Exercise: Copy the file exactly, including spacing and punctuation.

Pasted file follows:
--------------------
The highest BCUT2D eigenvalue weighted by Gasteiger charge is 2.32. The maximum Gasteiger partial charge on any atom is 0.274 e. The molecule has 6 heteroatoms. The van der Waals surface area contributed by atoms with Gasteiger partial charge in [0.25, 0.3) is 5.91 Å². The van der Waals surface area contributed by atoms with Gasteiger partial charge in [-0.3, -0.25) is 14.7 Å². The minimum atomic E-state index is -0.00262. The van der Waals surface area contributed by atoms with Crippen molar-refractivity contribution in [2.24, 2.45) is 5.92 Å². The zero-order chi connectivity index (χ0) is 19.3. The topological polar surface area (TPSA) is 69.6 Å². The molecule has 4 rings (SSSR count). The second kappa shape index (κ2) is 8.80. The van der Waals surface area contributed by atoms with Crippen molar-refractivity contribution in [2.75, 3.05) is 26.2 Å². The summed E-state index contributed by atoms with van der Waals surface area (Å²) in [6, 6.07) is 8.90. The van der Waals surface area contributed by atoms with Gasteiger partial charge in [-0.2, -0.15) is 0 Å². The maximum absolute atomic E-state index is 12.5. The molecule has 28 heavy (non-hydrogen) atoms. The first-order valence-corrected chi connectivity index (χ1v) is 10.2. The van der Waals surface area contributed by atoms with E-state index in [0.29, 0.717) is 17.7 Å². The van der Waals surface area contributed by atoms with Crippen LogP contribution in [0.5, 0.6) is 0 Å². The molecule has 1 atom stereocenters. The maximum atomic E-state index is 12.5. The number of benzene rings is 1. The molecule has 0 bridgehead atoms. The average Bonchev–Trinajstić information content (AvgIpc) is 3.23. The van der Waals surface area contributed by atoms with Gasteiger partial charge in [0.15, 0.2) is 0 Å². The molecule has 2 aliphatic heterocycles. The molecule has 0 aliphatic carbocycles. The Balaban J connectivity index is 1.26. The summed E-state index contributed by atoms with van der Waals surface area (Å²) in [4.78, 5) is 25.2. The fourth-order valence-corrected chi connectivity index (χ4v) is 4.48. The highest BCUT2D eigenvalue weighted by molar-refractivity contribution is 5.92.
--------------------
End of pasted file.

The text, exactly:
The highest BCUT2D eigenvalue weighted by Gasteiger charge is 2.32. The maximum Gasteiger partial charge on any atom is 0.274 e. The molecule has 6 heteroatoms. The van der Waals surface area contributed by atoms with Gasteiger partial charge in [0.25, 0.3) is 5.91 Å². The van der Waals surface area contributed by atoms with Gasteiger partial charge in [-0.3, -0.25) is 14.7 Å². The minimum atomic E-state index is -0.00262. The van der Waals surface area contributed by atoms with Crippen molar-refractivity contribution in [2.24, 2.45) is 5.92 Å². The zero-order chi connectivity index (χ0) is 19.3. The topological polar surface area (TPSA) is 69.6 Å². The molecule has 4 rings (SSSR count). The second kappa shape index (κ2) is 8.80. The van der Waals surface area contributed by atoms with Crippen molar-refractivity contribution in [2.75, 3.05) is 26.2 Å². The summed E-state index contributed by atoms with van der Waals surface area (Å²) in [6, 6.07) is 8.90. The van der Waals surface area contributed by atoms with Gasteiger partial charge in [-0.2, -0.15) is 0 Å². The maximum absolute atomic E-state index is 12.5. The molecule has 28 heavy (non-hydrogen) atoms. The first-order valence-corrected chi connectivity index (χ1v) is 10.2. The van der Waals surface area contributed by atoms with E-state index in [0.29, 0.717) is 17.7 Å². The van der Waals surface area contributed by atoms with Crippen LogP contribution in [0.5, 0.6) is 0 Å². The molecule has 1 atom stereocenters. The maximum atomic E-state index is 12.5. The number of benzene rings is 1. The molecule has 0 bridgehead atoms. The average Bonchev–Trinajstić information content (AvgIpc) is 3.23. The van der Waals surface area contributed by atoms with Gasteiger partial charge in [0.15, 0.2) is 0 Å². The molecule has 2 aliphatic heterocycles. The molecule has 0 aliphatic carbocycles. The Balaban J connectivity index is 1.26. The summed E-state index contributed by atoms with van der Waals surface area (Å²) in [4.78, 5) is 25.2. The fourth-order valence-corrected chi connectivity index (χ4v) is 4.48. The highest BCUT2D eigenvalue weighted by molar-refractivity contribution is 5.92.